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“My Dear Children”

My dear children: I rejoice to see you before me today, happy youth of a sunny and fortunate land. Bear

in mind that the wonderful things that you learn in your schools are the work of many generations,

produced by enthusiastic effort and infinite labour in every country of the world. All this is put into your

hands as your inheritance in order that you may receive it, honour it, and add to it, and one day faithfully

hand it on to your children. Thus do we mortals achieve immortality in the permanent things which we

create in common. If you always keep that in mind you will find meaning in life and work and acquire the

right attitude towards other nations and ages. (Albert Einstein talking to a group of school children. 1934)

I entered kindergarten exactly 70 years ago this month, was a reluctant and quite cynical student

from the beginning, and also was suspicious about conventional “wisdom” while plodding through six

degrees (college, university, seminary). Often I was on the bandwagon for change and even succeeded

sometimes in helping to bring it about. So I thought that maybe this is the time to invest in some

reflection and share what I have experienced about education over those years – as a student, teacher,

professor, and administrator.

  • As research has demonstrated for at least 50 years, the most important single ingredient in a

successful school experience for a student is having a teacher who likes and encourages you.

  • The only important factors with regard to facilities are light and clean air. The rest, while nice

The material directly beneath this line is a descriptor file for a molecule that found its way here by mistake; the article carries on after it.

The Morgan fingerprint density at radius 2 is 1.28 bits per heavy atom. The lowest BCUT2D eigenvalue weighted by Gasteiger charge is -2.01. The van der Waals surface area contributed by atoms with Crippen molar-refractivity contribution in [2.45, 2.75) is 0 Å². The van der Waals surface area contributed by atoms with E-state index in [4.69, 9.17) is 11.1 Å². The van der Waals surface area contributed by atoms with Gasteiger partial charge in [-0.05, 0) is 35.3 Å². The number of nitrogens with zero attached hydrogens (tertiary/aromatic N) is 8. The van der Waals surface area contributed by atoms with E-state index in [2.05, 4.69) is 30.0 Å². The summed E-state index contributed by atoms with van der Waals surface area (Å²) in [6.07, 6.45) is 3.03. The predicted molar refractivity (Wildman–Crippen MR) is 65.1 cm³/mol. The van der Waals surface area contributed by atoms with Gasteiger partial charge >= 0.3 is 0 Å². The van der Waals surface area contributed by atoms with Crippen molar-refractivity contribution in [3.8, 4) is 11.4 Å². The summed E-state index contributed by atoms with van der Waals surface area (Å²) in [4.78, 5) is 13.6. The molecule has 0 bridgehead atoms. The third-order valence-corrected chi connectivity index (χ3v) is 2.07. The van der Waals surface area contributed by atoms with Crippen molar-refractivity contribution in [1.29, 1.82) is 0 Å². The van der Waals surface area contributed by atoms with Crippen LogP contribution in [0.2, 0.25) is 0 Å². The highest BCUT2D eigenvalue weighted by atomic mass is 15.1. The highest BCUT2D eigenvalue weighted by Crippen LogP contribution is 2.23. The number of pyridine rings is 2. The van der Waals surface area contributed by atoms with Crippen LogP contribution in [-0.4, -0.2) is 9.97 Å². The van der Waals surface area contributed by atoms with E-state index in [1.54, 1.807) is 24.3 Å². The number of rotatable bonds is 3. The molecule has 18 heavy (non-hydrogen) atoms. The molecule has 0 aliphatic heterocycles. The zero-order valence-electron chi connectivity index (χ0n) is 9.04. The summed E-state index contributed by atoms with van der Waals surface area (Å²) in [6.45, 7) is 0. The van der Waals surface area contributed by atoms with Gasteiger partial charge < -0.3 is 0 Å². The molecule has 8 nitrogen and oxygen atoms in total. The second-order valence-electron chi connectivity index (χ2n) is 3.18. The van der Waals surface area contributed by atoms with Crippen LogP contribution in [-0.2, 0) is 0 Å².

“value-addeds,” are relatively unimportant to learning.

  • Hard work is still the only way to accomplish great learning. No one is entitled to anything unless

they have expended the commensurate amount of work to accomplish it.

  • The best administrators are those who teach while administering, and the second best are those

who come from teaching and return to it after a time as an administrator.

  • Division between teachers and administrators has increased as administrators changed from a

public service model to a CEO/corporate model of leadership.

  • The best school principals are those who are chosen by the teachers they serve.
  • Maximum autonomy for teachers produces the best teaching.
  • Maximum parental cooperation on behalf of and encouragement of their child is critical to

success.

  • Schools aren’t social work agencies. Parents are still best equipped to handle matters of health,

discipline, value-sharing, etc. Over the past 30+ years, many parents have abdicated these

responsibilities and schools have had to fill the gaps.

Space limitations require me to stop identifying learnings at this point. I’m sure you have your own to

share. Just respond to this posting and I will share some of your memories. In the meanwhile, reread the

words of Dr. Einstein above and reflect on the truths he shares. Have a Great school year!